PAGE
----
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Water slides, retractable roofs, Soneva Jani brings excitement to intelligent luxury



In typical Maldivian fashion, it was a gloomy day in late July. But I was excited and determined to beat the South-West Monsoon rain as I boarded the seaplane to Soneva Jani, one of the most exciting new resorts in the Maldives. Since its launch in November, the resort has constantly created so much fanfare both locally and internationally. And I was eager to see it up-close-and-personal!

I am going to skip the personalised care given by the staff at the brand’s lounge at the seaplane terminal and the hassle-free check-in process —  the level of service that you generally expect from Soneva — and fast forward to the end of my 45-minute seaplane flight. As the seaplane descended, I could see the lagoon of Medhufaru from a distance. It was huge by Maldives standard, with a collection of five islands providing it with protection and a majestic view to the visitors that have never seen anything of the sorts before.

As I stepped out of the seaplane and onto the floating platform, located a few kilometres away from the resort, I was greeted by Logie Rañosa-Afsan who introduced herself as my Ms. Friday — Soneva’s own brand of butler service. The waters were choppy, making it almost impossible to stand on the platform. So we hurried to the speedboat, which would take us to the resort in a minute or two.

The concept of barefoot luxury pioneered by Soneva began on the speedboat itself where I took off my shoes and put it in a bag marked with the brand’s “no news, no shoes” slogan. I would not be seeing it, let alone needing it until I take the very last step onto the seaplane after my trip!

To understand the story of Soneva Jani, it is important to go back in time to 1995 when Eva and Sonu Shivdasani built their first resort, Soneva Fushi on the deserted island of Kunfunadhoo in the Maldives. Inspired by the couple’s intensely personal vision of a locally-crafted villa and environmentally responsible lifestyle, Soneva Fushi opened its doors as the first ‘castaway’ resort in the Maldives, pioneering a trend for back-to-nature luxury holidays.

With the resort located in the central Baa atoll, Soneva established a blueprint for barefoot luxury holidays in the Maldives and around the world, with several firsts to its name: the Maldives’ first integrated waste management centre, first to introduce a two percent carbon levy to offset carbon emissions, and the first Art and Glass studio in the Maldives.

Fast forward 20 years, Soneva Jani is the continuation of Sonu and Eva’s own brand of luxury tourism and their environmentally responsible lifestyle, SLOW LIFE. Inspired by the Sanskrit word Jani, which means wisdom, Soneva Jani is located on the 150-acre Medhufaru island, the largest of the five islands in the 5.6-kilometre private lagoon. The resort encompasses a collection of 24 overwater villas and one island villa, with more island villas set to be built later on.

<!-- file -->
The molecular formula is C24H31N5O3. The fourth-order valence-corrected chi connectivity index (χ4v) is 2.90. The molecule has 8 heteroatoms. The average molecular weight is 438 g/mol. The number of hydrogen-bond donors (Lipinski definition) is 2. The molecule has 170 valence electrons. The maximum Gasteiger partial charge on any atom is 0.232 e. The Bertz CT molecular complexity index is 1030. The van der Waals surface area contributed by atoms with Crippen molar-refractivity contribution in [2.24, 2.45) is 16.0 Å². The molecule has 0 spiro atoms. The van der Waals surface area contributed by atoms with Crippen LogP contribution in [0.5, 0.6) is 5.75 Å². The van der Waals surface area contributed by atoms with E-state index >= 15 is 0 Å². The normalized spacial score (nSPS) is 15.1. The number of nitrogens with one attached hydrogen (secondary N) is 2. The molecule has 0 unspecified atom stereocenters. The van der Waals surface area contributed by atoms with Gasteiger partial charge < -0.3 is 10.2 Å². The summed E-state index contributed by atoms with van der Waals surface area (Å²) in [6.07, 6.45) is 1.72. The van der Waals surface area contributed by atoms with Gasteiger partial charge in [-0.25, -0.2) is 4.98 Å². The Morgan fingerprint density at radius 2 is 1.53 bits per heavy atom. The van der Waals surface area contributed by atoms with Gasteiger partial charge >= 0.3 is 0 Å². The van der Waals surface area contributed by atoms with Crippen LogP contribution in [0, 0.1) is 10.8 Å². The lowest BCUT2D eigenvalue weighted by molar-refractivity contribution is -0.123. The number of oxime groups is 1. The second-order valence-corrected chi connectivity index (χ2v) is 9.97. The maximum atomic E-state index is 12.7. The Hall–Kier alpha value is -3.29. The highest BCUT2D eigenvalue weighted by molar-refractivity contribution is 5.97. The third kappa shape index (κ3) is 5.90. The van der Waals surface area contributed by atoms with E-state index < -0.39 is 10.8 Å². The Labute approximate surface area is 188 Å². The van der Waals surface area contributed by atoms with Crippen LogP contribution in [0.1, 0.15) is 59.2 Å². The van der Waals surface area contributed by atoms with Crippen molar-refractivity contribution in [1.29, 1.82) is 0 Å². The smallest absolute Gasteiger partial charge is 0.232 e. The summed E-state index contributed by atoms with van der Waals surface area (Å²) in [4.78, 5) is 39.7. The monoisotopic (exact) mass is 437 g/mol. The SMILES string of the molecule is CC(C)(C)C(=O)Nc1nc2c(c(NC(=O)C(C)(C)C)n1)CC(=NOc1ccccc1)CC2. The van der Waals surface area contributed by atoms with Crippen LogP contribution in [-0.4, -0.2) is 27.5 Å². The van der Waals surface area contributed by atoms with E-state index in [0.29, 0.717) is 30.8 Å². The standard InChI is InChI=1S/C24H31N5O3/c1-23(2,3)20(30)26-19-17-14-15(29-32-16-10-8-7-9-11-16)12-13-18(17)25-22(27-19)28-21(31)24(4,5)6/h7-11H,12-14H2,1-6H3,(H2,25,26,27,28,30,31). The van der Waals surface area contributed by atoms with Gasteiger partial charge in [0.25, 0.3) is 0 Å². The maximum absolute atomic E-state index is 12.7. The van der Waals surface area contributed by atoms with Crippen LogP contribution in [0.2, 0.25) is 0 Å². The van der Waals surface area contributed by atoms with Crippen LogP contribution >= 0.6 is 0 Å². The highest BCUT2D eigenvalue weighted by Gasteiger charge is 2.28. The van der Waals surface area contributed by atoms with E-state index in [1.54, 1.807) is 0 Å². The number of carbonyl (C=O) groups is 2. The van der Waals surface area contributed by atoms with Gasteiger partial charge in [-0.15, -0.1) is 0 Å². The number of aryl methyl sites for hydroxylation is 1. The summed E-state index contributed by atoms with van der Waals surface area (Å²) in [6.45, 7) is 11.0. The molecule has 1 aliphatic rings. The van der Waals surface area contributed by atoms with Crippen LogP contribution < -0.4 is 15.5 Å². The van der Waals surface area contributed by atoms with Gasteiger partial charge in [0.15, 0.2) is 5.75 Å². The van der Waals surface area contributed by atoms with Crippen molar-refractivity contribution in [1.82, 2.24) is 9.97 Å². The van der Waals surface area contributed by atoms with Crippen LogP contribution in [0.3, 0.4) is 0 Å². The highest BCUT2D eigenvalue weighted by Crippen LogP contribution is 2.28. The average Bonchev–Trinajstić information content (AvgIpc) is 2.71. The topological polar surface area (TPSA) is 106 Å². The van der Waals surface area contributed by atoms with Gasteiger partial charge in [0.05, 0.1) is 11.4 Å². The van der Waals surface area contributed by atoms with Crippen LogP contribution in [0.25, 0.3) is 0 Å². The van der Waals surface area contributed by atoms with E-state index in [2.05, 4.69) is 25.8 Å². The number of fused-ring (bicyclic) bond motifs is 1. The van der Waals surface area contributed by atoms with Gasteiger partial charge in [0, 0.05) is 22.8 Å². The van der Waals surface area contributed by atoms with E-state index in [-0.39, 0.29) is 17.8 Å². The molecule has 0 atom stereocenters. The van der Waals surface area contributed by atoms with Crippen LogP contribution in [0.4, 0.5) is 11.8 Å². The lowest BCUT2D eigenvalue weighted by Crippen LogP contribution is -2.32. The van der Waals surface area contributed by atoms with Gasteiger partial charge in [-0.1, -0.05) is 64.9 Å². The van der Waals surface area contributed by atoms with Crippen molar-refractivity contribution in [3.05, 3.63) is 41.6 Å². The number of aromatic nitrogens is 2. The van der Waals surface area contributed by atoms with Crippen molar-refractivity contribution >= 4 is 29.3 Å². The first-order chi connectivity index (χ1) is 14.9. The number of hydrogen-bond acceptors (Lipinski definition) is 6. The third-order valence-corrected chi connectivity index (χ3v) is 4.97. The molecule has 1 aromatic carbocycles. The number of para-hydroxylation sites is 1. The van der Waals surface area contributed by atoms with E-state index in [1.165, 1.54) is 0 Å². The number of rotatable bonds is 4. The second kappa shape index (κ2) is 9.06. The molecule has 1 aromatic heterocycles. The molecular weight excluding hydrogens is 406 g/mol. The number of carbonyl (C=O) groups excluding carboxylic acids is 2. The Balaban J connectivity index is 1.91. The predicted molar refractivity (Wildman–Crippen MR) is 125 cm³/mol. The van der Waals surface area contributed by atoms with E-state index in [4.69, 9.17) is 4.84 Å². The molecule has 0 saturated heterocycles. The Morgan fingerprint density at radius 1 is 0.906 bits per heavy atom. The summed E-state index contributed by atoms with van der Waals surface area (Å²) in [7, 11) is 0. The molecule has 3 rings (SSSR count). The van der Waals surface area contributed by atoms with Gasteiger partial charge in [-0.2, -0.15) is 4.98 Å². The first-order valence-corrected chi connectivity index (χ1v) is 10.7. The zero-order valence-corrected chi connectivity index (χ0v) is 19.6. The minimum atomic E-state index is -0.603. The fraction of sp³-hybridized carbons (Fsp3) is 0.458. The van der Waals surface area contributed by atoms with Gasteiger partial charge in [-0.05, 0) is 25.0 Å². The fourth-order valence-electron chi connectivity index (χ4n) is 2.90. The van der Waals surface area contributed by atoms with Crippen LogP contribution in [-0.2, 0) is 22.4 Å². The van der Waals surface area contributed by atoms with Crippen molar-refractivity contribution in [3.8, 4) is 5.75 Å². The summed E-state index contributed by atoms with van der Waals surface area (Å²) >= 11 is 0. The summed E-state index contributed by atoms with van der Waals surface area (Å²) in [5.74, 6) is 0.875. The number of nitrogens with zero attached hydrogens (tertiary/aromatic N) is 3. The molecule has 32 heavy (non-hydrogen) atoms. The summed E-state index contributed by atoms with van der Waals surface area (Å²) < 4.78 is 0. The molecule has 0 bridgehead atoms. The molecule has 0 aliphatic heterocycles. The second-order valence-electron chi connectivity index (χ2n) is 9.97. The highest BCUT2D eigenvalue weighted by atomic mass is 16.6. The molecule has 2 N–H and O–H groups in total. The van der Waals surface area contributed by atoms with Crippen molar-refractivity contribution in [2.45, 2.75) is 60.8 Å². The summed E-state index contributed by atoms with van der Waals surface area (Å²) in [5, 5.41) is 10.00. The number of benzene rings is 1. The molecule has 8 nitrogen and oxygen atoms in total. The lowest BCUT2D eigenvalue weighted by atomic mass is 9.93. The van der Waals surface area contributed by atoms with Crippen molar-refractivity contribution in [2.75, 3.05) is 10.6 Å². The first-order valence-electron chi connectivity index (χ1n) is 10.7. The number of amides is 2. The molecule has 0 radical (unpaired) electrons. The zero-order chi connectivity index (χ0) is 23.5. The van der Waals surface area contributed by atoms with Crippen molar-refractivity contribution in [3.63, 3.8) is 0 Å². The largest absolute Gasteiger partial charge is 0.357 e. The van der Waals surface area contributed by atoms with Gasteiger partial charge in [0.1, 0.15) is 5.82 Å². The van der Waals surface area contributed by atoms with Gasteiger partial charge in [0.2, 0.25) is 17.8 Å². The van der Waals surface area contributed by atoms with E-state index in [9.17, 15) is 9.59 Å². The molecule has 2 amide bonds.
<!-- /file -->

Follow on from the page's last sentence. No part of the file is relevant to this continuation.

I would be making one of those overwater villas, officially called Water Retreats or Reserves, home during my stay. But before taking me there, Loglie gave me a comprehensive tour of The Gathering, the heart of the overwater villas and the central hub of operations. This three-storey overwater building — dubbed the largest overwater structure in the Maldives — houses various dining outlets as well as the spa, library, kids club, retail area and wine cellar.

The Gathering at Soneva Jani. PHOTO/ SONEVA

Built from the same untreated wood and given the same ash-coloured finishing, The Gathering lets you enjoy drinks, snacks or global favourites from a carefully crafted food menu while sitting at sunken tables with glass bottoms or lying on daybeds and overwater catamaran nets overlooking the fish-filled waters of the lagoon. After your meal, you can skip dessert and head over to the So Cool to indulge in homemade ice-cream (over 50 flavours to choose from) and handmade chocolates from in-house chocolatiers — a complimentary offering that Soneva is famous for. You can follow it up with some light reading at the reading corners where shelves stacked with an inspiring and informative selection of literature on the Maldives and its magnificent underwater world are lined with. Or just extend the calmness the jelly fish art hanging from the ceiling, which itself has been decorated with dried leaves (I was later told that over 14,000 dried leaves have been used to decorate the ceilings of different buildings in the resort), gives you by heading to the spa for a rejuvenating treatment set against the stunning views of the shimmering lagoon.